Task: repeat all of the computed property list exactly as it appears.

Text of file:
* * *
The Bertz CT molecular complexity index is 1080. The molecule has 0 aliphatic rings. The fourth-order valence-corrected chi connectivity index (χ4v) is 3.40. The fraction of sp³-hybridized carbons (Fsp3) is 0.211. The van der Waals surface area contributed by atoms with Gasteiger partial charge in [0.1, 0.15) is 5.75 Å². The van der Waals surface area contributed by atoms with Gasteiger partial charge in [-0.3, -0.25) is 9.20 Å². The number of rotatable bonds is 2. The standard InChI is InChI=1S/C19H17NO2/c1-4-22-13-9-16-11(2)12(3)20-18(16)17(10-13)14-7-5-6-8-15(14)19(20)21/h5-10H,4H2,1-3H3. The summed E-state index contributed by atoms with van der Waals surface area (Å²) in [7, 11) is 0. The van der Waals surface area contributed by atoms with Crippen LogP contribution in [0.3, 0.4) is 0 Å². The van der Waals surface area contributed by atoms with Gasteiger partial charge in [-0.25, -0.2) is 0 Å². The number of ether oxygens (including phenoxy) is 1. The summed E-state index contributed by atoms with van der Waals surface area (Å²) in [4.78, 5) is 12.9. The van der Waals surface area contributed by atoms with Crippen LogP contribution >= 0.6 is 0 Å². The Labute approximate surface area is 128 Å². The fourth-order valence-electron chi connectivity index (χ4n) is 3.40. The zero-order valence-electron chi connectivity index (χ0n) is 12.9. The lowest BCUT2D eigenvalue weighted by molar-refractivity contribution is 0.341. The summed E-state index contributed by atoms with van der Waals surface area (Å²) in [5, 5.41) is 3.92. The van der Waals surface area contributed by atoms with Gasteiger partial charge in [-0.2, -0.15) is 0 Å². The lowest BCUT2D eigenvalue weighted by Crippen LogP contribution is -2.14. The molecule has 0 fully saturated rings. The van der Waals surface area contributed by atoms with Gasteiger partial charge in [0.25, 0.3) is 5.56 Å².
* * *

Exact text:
The Bertz CT molecular complexity index is 1080. The molecule has 0 aliphatic rings. The fourth-order valence-corrected chi connectivity index (χ4v) is 3.40. The fraction of sp³-hybridized carbons (Fsp3) is 0.211. The van der Waals surface area contributed by atoms with Gasteiger partial charge in [0.1, 0.15) is 5.75 Å². The van der Waals surface area contributed by atoms with Gasteiger partial charge in [-0.3, -0.25) is 9.20 Å². The number of rotatable bonds is 2. The standard InChI is InChI=1S/C19H17NO2/c1-4-22-13-9-16-11(2)12(3)20-18(16)17(10-13)14-7-5-6-8-15(14)19(20)21/h5-10H,4H2,1-3H3. The summed E-state index contributed by atoms with van der Waals surface area (Å²) in [7, 11) is 0. The van der Waals surface area contributed by atoms with Crippen LogP contribution in [0.3, 0.4) is 0 Å². The van der Waals surface area contributed by atoms with Gasteiger partial charge in [-0.25, -0.2) is 0 Å². The number of ether oxygens (including phenoxy) is 1. The summed E-state index contributed by atoms with van der Waals surface area (Å²) in [4.78, 5) is 12.9. The van der Waals surface area contributed by atoms with Crippen LogP contribution >= 0.6 is 0 Å². The Labute approximate surface area is 128 Å². The fourth-order valence-electron chi connectivity index (χ4n) is 3.40. The zero-order valence-electron chi connectivity index (χ0n) is 12.9. The lowest BCUT2D eigenvalue weighted by molar-refractivity contribution is 0.341. The summed E-state index contributed by atoms with van der Waals surface area (Å²) in [5, 5.41) is 3.92. The van der Waals surface area contributed by atoms with Gasteiger partial charge in [-0.2, -0.15) is 0 Å². The lowest BCUT2D eigenvalue weighted by Crippen LogP contribution is -2.14. The molecule has 0 fully saturated rings. The van der Waals surface area contributed by atoms with Gasteiger partial charge in [0.25, 0.3) is 5.56 Å².